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Discussion Starter · #1 ·
Hi folks,

Some of you folks may have seen a journal I've been keeping focused on otos in the journaling forum. It's a 90 gallon with a 20 sump, and currently has about 50 otos and a dozen pygmy corys in it. If not, here's a picture:



A few months ago I also started up a little cichlid tank, with a half dozen lamprologus multifasciatus in a little 20L:



Though I love my otos, I have a confession to make...my tank is boring!

Though I see the odd group of pygmaeus come out and snuffle about, you'd never know there were that many fish in the tank because they all hang out in the vals.

On the multi tank, even in a few months we've watched some fry be born and start to grow up, and I've had a chance to learn the personalities of each of the fish in the tank. My wife loves it, and even bough the overpriced (but super cool) blue biased light that makes the tank look a little like a reef tank at night.

So, dear friends...how do I add some personality and life to the 90?

It's a softwater tank with a neutral pH, almost zero KH, TDS around 100 most of the time. It's open topped, so that's a consideration, and if the otos ever breed it'd be neat if the fry stood a chance of surviving. The amano shrimp in there are due to have some reinforcements added, and was thinking more pygmaeus.

What can I add to spice things up a bit?
 

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how about 2 dozen or so small schooling fish , something that'll inhabit the mid/upper range but aren't particularly jumpers . Maybe von rio or black or red phantom tetras , small barbs , lamp eyes that sort of thing . Something that'll be out and about always , is reasonably docile , and not too expensive.
 

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I agree with other, with the shrip idea. Plus watching them breed and what colours they have will add and interesting element.

Id also add thread rainbow fish. They are small, have small mouths so will give any baby ottos a better chance of survival. But they are active and colourful. The males will chase each other and flare, they will breed in your sort of tank. So getting a school of 15 or so will probably grow. Then you have the added interest of a fish species, and one that may breed which will add more excitement to the tank. While not getting rid of the idea of getting the otto's to breed.
 

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Maybe a bit less placid, but I think some tiger barbs would look nice against the val background too.
Been decades since I kept any, so I can't remember how they got along with bottom dwellers.
 

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I'd go with at least 3 pair of threadfin rainbows and a 20 sakura red cherry shrimp (or blue velvet but they are pricier). Threadfins have the smallest mouths and mine do not appear to actively hunt like the celestial pearl danios I have do, so I think they would be better with shrimp. Pseudomugil species of rainbows are also small and beautiful but have a little larger mouths and hunt a little more actively from what I recall when keeping gertrudae previously. Google images of Iriatherina werneri and you'll see some great males displaying. I think AquaticArts actually started carrying threadfins so you could purchase both those and shrimp from them. I've had good interaction with them so far.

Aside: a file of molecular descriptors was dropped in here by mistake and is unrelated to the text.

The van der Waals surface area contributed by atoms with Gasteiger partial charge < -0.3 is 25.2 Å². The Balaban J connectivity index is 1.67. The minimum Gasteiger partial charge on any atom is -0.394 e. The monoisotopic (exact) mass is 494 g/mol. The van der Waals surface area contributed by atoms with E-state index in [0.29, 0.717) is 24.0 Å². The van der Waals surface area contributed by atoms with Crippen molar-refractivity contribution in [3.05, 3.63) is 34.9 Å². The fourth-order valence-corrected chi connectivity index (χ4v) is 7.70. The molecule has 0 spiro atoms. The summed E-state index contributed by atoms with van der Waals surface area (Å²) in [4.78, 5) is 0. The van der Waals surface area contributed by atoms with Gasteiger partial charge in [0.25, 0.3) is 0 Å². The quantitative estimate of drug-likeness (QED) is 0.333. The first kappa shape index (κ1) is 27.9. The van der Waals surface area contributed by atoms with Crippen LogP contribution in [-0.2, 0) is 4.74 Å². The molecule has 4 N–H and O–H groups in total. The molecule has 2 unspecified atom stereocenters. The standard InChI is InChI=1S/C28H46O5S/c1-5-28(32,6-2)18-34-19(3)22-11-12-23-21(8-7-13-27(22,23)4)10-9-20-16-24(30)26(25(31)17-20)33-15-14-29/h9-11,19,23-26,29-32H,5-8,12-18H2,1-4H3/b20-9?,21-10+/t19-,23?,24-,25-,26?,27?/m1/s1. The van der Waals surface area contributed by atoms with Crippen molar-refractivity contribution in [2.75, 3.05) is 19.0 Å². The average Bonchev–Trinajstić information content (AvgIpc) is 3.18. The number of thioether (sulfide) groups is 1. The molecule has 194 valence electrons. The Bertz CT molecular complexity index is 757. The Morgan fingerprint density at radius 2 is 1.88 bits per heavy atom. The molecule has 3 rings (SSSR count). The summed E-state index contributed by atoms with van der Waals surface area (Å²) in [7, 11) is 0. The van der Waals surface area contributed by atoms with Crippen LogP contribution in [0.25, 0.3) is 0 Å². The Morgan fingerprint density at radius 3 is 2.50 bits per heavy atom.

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Discussion Starter · #14 ·
Good thoughts, though AquaticArts is out for me being north of the border.

Any issues with amanos and cherries together? I've read mostly that there isn't, but a few say there can be.
 

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I've never had an issues with Amano and cherries. I'm almost positive Amano will only eat other tank mates after they have died, as will snails and other shrimp. Planetinverts site has a temp of 72-84 so it would be on the high end at 80. Red cherries are known as one of the easiest things to keep. Your current fish would be great for them as the Otos pose no threat and most likely the same with pygmy cories.
 

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Discussion Starter · #18 ·
Thanks folks! Definitely going to add a shrimp with some colour. Just have to find a softwater shrimp that doesn't mind a more neutral pH. Luckily I have a local breeder.

Still debating fish.
 

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My favorite schooling fish is the harlequin rasbora. They are a blackwater fish, along with many other schooling fish, and I keep them in a tank with otos and other bottom feeders, and a large school really brings some pleasant schooling action to any aquarium.
 

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That temp would be fine. RCS are very adaptable dudes. I also have oto/pygmy community, with 6 otos and 7 pygmies. Yes, they do hide a lot, but for me, feeding them and water changes always seemed to make the pygmies come out more. i also have a breeding colony of shrimp in there.
 
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